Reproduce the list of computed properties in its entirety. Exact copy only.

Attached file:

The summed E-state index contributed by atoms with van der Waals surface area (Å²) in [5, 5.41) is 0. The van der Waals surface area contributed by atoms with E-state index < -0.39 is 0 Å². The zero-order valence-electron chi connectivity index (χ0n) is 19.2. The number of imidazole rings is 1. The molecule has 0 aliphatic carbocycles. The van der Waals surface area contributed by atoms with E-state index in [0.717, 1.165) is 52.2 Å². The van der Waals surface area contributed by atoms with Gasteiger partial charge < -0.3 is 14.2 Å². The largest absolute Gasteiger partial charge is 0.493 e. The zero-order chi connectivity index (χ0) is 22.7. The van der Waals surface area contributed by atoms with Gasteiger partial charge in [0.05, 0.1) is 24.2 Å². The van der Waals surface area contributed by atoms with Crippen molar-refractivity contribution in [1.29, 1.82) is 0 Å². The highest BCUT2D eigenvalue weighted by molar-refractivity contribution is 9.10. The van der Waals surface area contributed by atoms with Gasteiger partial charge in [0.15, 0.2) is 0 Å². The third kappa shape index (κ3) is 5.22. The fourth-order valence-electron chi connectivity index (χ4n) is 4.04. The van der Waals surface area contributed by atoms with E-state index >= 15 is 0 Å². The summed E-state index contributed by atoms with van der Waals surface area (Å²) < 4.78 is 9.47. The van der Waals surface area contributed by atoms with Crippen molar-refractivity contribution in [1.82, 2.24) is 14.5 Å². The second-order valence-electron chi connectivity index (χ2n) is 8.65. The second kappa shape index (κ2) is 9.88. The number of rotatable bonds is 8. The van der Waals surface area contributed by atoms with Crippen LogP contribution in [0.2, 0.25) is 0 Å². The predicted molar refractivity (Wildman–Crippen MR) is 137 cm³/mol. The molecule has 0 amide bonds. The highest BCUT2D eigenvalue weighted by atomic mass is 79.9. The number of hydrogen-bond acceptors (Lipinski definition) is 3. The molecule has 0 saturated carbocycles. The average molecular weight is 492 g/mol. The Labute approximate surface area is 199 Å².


The summed E-state index contributed by atoms with van der Waals surface area (Å²) in [5, 5.41) is 0. The van der Waals surface area contributed by atoms with E-state index < -0.39 is 0 Å². The zero-order valence-electron chi connectivity index (χ0n) is 19.2. The number of imidazole rings is 1. The molecule has 0 aliphatic carbocycles. The van der Waals surface area contributed by atoms with E-state index in [0.717, 1.165) is 52.2 Å². The van der Waals surface area contributed by atoms with Gasteiger partial charge < -0.3 is 14.2 Å². The largest absolute Gasteiger partial charge is 0.493 e. The zero-order chi connectivity index (χ0) is 22.7. The van der Waals surface area contributed by atoms with Gasteiger partial charge in [0.05, 0.1) is 24.2 Å². The van der Waals surface area contributed by atoms with Crippen molar-refractivity contribution in [1.29, 1.82) is 0 Å². The highest BCUT2D eigenvalue weighted by molar-refractivity contribution is 9.10. The van der Waals surface area contributed by atoms with Gasteiger partial charge in [0.15, 0.2) is 0 Å². The third kappa shape index (κ3) is 5.22. The fourth-order valence-electron chi connectivity index (χ4n) is 4.04. The van der Waals surface area contributed by atoms with E-state index >= 15 is 0 Å². The summed E-state index contributed by atoms with van der Waals surface area (Å²) < 4.78 is 9.47. The van der Waals surface area contributed by atoms with Crippen molar-refractivity contribution in [1.82, 2.24) is 14.5 Å². The second-order valence-electron chi connectivity index (χ2n) is 8.65. The second kappa shape index (κ2) is 9.88. The number of rotatable bonds is 8. The van der Waals surface area contributed by atoms with Crippen LogP contribution in [0.2, 0.25) is 0 Å². The predicted molar refractivity (Wildman–Crippen MR) is 137 cm³/mol. The molecule has 0 amide bonds. The highest BCUT2D eigenvalue weighted by atomic mass is 79.9. The number of hydrogen-bond acceptors (Lipinski definition) is 3. The molecule has 0 saturated carbocycles. The average molecular weight is 492 g/mol. The Labute approximate surface area is 199 Å².